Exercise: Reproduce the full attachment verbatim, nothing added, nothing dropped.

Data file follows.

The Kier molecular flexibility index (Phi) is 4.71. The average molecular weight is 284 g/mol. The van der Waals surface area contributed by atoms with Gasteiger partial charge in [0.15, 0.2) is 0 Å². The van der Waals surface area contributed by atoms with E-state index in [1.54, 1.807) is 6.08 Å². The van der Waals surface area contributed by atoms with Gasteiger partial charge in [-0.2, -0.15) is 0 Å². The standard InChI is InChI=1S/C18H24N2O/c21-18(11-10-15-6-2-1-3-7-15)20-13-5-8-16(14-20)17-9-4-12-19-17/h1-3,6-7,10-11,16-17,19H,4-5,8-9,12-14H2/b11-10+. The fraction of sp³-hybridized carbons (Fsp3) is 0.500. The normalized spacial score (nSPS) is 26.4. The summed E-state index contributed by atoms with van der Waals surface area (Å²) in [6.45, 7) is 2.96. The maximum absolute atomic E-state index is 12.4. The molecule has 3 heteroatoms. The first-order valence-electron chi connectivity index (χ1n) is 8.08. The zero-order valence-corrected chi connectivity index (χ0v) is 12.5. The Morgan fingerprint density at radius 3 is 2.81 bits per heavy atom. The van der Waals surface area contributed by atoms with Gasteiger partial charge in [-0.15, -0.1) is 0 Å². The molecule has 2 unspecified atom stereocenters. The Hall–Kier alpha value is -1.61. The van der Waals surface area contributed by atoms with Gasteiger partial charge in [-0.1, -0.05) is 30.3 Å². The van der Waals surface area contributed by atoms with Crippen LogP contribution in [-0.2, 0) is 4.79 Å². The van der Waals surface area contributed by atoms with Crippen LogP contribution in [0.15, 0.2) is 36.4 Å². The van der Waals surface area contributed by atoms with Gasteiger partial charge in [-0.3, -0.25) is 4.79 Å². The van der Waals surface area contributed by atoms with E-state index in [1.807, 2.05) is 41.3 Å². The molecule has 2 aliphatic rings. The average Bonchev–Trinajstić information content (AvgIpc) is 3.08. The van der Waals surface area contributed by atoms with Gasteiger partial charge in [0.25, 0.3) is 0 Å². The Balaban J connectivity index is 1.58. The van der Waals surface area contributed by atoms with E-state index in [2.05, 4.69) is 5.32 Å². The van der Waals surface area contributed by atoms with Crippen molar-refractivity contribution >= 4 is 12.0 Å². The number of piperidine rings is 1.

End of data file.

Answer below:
The Kier molecular flexibility index (Phi) is 4.71. The average molecular weight is 284 g/mol. The van der Waals surface area contributed by atoms with Gasteiger partial charge in [0.15, 0.2) is 0 Å². The van der Waals surface area contributed by atoms with E-state index in [1.54, 1.807) is 6.08 Å². The van der Waals surface area contributed by atoms with Gasteiger partial charge in [-0.2, -0.15) is 0 Å². The standard InChI is InChI=1S/C18H24N2O/c21-18(11-10-15-6-2-1-3-7-15)20-13-5-8-16(14-20)17-9-4-12-19-17/h1-3,6-7,10-11,16-17,19H,4-5,8-9,12-14H2/b11-10+. The fraction of sp³-hybridized carbons (Fsp3) is 0.500. The normalized spacial score (nSPS) is 26.4. The summed E-state index contributed by atoms with van der Waals surface area (Å²) in [6.45, 7) is 2.96. The maximum absolute atomic E-state index is 12.4. The molecule has 3 heteroatoms. The first-order valence-electron chi connectivity index (χ1n) is 8.08. The zero-order valence-corrected chi connectivity index (χ0v) is 12.5. The Morgan fingerprint density at radius 3 is 2.81 bits per heavy atom. The van der Waals surface area contributed by atoms with Gasteiger partial charge in [-0.15, -0.1) is 0 Å². The molecule has 2 unspecified atom stereocenters. The Hall–Kier alpha value is -1.61. The van der Waals surface area contributed by atoms with Gasteiger partial charge in [-0.1, -0.05) is 30.3 Å². The van der Waals surface area contributed by atoms with Crippen LogP contribution in [-0.2, 0) is 4.79 Å². The van der Waals surface area contributed by atoms with Crippen LogP contribution in [0.15, 0.2) is 36.4 Å². The van der Waals surface area contributed by atoms with Gasteiger partial charge in [-0.3, -0.25) is 4.79 Å². The van der Waals surface area contributed by atoms with E-state index in [1.807, 2.05) is 41.3 Å². The molecule has 2 aliphatic rings. The average Bonchev–Trinajstić information content (AvgIpc) is 3.08. The van der Waals surface area contributed by atoms with Gasteiger partial charge in [0.25, 0.3) is 0 Å². The Balaban J connectivity index is 1.58. The van der Waals surface area contributed by atoms with E-state index in [2.05, 4.69) is 5.32 Å². The van der Waals surface area contributed by atoms with Crippen molar-refractivity contribution >= 4 is 12.0 Å². The number of piperidine rings is 1.